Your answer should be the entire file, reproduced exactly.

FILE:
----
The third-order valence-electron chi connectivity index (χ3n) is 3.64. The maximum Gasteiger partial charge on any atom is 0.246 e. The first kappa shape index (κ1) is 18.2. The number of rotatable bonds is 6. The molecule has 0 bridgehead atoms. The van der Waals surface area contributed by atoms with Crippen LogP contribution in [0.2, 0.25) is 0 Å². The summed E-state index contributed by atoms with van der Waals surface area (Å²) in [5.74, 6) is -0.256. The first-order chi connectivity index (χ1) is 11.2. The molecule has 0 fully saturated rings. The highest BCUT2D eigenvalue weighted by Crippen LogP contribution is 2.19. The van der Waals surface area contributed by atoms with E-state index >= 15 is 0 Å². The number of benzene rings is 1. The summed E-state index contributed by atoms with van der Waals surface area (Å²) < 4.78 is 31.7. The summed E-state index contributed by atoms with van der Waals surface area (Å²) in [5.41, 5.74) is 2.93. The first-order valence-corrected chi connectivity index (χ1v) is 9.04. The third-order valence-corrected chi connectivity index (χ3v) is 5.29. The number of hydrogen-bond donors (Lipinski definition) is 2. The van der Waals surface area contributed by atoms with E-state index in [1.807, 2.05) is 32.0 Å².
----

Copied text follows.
The third-order valence-electron chi connectivity index (χ3n) is 3.64. The maximum Gasteiger partial charge on any atom is 0.246 e. The first kappa shape index (κ1) is 18.2. The number of rotatable bonds is 6. The molecule has 0 bridgehead atoms. The van der Waals surface area contributed by atoms with Crippen LogP contribution in [0.2, 0.25) is 0 Å². The summed E-state index contributed by atoms with van der Waals surface area (Å²) in [5.74, 6) is -0.256. The first-order chi connectivity index (χ1) is 11.2. The molecule has 0 fully saturated rings. The highest BCUT2D eigenvalue weighted by Crippen LogP contribution is 2.19. The van der Waals surface area contributed by atoms with E-state index >= 15 is 0 Å². The number of benzene rings is 1. The summed E-state index contributed by atoms with van der Waals surface area (Å²) < 4.78 is 31.7. The summed E-state index contributed by atoms with van der Waals surface area (Å²) in [5.41, 5.74) is 2.93. The first-order valence-corrected chi connectivity index (χ1v) is 9.04. The third-order valence-corrected chi connectivity index (χ3v) is 5.29. The number of hydrogen-bond donors (Lipinski definition) is 2. The van der Waals surface area contributed by atoms with E-state index in [1.807, 2.05) is 32.0 Å².